Once a Princess, the Laurice Guillen-directed film inspired by Angel Bautista’s pocketbook romance of the same title, is quite a strange creature. At first glance, it appears to be what it is being sold as, a swoony romance between mismatched lovers separated by cruel circumstance.
The further the film progresses, however, it shows some signs of wanting to break off the mold, of being more than the glossy adaptation it was originally conceived to be.
Erin (Erich Gonzales) is the prettiest, richest and most popular girl on campus. Leonard (Enchong Dee), the studious new student, is just one of the school’s many wallflowers. As with most standard love stories, they meet and fall in love, before being separated by fate, which in this case is the financial ruin of Erin’s family which forces her to go steady with wealthy Damian (JC de Vera), breaking Leonard’s heart in the process.
Several years later, their roles are reversed. Erin, despite being married to Damian, is struggling financially. In need of a job to support herself and Damian, who has been rendered inept by a motorcycle accident, Erin is forced to become the secretary of Leonard, now a top executive in a technology company, who has been rendered cold and cruel by the heartbreak from a few years back.
Guillen, who has directed some of the country’s most well-regarded films like Salome (1981) and Init sa Magdamag (1983), knows that the material is beneath her stature. After all, Bautista’s story is run-of-the-mill and the romance it offers is hardly extraordinary. Interestingly though, hidden between the pocketbook’s pages is a theme worth exploring, that of a woman suffering at the hands of the men in her life.
The love story is just a frame for the grit that Guillen portrays with more resounding enthusiasm. Once a Princess comes alive when Erin is in agony. In the name of love, she allows herself to be victimized.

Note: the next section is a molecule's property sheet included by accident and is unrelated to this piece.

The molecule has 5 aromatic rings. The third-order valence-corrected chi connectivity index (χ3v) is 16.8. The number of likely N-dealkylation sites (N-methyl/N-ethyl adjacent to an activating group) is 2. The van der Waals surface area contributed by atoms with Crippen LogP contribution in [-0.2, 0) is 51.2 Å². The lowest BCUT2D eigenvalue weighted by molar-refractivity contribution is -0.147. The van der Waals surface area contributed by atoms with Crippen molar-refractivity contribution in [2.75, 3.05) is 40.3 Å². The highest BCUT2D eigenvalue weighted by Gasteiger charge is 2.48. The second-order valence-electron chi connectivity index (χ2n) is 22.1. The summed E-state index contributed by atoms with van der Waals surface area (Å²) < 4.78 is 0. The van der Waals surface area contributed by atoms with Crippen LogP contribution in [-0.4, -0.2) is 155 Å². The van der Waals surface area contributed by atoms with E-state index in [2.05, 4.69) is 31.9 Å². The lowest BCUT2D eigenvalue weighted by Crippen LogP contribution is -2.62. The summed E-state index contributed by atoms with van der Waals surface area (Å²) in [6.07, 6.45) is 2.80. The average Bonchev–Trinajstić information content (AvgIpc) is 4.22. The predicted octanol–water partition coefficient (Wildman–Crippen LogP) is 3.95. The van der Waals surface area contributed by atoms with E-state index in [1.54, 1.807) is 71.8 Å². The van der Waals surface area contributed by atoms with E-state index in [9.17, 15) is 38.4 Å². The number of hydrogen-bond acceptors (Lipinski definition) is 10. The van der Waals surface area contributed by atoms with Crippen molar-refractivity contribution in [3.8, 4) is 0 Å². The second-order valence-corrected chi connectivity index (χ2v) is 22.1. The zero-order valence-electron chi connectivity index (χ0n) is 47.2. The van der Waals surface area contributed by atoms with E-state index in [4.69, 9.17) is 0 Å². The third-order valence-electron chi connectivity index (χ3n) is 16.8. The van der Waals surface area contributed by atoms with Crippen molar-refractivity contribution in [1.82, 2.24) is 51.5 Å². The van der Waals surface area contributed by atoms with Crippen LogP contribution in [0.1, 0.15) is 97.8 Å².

Gonzales effectively portrays Erin with such affecting fragility, efficiently bringing across the message that the film is not just about her character’s amorous whims but also about her anguish. This is the dark side that tempers the gloss.
Moreover, by enunciating female suffering within the framework of escapist cinema, Guillen brings to the fore the lopsided gender politics existing in most Filipino romances that is more often than not left ignored.
One only needs to take a look at most of the book-based films of this year to acknowledge this. From Andoy Ranay’s Diary ng Panget to Cathy Garcia-Molina’s She’s Dating the Gangster, men have always been depicted to be these demigods women should fawn over, serve and be shamed for. Love is just a tool used to numb the pain.
This exploration is of course still restrained. Once a Princess is still a product to be consumed by the masses who are all too eager to be dished a happy resolution in exchange for their hard-earned money. The film therefore cannot be too dark and grim. Its portrayals of female suffering, mostly scenes of Erin buckling under Leonard’s sadistic work instructions or Damian’s uselessness, cannot be too realistic or too shocking. It must be acceptable within the limits of the mainstream.
It is this limitation that hinders Once a Princess from being truly beyond its source material. It is still popcorn entertainment, notwithstanding its attempts to be bleaker. This isn’t Guillen’s fault. She has done all that she can do, given the fact that she is constrained by commercial demands. An attempt at elevation is therefore already laudable. – Rappler.com
Francis Joseph Cruz litigates for a living and writes about cinema for fun. The first Filipino movie he saw in the theaters was Carlo J. Caparas’ 'Tirad Pass.' Since then, he’s been on a mission to find better memories with Philippine cinema.